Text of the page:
From a credit-scoring perspective, bureaus look at your credit-card balances as a snap shot in time, which means that if you have a credit card with a $2,500 limit and a $2,000 balance on the day your credit report is pulled, your score will be lower, even if you just sent in a check for $2,000 that simply has not cleared the bank.
When teaching students how to increase their credit score, I stress the importance of never exceeding 30 percent of their credit limit. If possible, I tell them to strive for a zero balance because the closer they can keep their balance to zero, the better!
The second step to help students increase their credit score to 720 or above is to keep their credit cards active. In my webinar, I explain the importance of keeping credit cards active when building and rebuilding credit. They must use their credit cards in order to build a credit history. Otherwise, the credit-scoring bureaus have no way of telling whether you are a responsible borrower.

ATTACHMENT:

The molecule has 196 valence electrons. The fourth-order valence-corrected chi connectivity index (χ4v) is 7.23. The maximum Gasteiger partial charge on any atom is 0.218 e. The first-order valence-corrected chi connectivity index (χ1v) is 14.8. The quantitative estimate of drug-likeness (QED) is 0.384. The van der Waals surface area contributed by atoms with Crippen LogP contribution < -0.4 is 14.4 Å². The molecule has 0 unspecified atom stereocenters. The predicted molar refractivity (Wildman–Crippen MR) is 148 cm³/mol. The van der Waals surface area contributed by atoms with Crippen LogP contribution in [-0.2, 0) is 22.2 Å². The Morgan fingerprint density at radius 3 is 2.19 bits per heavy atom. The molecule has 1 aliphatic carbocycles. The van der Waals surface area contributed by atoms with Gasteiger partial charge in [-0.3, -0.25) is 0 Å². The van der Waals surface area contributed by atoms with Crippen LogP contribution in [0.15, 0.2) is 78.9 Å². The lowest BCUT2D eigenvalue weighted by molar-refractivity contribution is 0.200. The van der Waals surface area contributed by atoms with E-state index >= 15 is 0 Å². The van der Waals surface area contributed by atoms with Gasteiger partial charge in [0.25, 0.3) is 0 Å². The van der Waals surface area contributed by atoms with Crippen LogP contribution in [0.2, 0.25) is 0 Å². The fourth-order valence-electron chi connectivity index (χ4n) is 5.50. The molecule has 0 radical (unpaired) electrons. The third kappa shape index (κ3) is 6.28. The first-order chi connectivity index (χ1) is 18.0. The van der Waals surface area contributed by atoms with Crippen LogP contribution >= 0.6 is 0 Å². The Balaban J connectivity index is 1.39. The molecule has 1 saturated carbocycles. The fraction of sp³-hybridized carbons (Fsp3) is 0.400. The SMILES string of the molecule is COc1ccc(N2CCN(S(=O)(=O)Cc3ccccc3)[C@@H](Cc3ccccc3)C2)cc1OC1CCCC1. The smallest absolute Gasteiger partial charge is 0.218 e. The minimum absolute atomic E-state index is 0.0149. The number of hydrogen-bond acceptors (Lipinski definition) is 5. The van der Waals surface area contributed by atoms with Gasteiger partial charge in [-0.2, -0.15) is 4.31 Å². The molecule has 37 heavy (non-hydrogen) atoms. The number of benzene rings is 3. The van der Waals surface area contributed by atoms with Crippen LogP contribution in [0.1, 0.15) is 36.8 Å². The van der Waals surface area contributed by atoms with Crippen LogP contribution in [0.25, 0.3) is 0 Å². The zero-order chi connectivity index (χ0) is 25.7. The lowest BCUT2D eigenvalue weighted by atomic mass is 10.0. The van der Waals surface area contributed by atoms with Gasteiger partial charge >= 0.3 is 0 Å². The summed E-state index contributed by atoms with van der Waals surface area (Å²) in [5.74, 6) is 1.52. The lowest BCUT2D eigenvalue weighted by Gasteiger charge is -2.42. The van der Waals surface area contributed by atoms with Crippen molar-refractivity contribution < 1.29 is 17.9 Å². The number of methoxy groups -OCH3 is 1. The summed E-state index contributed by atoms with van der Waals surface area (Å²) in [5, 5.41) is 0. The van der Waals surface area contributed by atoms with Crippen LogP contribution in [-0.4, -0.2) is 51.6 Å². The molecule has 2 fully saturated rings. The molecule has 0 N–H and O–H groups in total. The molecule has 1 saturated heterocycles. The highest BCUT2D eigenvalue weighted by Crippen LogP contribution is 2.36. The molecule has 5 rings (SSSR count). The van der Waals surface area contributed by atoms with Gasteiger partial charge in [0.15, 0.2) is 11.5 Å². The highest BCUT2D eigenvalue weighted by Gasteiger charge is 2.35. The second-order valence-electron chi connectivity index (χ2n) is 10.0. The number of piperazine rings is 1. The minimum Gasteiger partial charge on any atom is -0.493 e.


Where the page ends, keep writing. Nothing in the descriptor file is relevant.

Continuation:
Think of it this way: Let’s say you own an airplane. Does owning an airplane automatically get you a pilot’s license? No. To get a pilot’s license, you must take classes, demonstrate your ability to take off and land, log the required hours of flight practice, and get the proper certification.
Likewise, owning credit cards is not enough. You must prove you know how to use them wisely. This proof is your credit history because it demonstrates your financial discipline or lack of discipline. Credit-scoring bureaus base your credit score on your most recent credit activity. Therefore, use your credit cards regularly
So how do you keep a low balance on your credit cards while still keeping them active?
Simple. The ideal number of credit cards is between three and five major revolving credit cards. Let’s say you have four. Although you want to pay them off, you know keeping credit cards active will increase your credit score. Here is a strategy for raising your credit score while paying off your debt.
- Identify four bills that have a set monthly payment. For instance, your gym membership, magazine subscription dues, car insurance, and health insurance bills are probably the same amount each month.
- For each of your four credit cards, schedule an auto pay of one of these bills.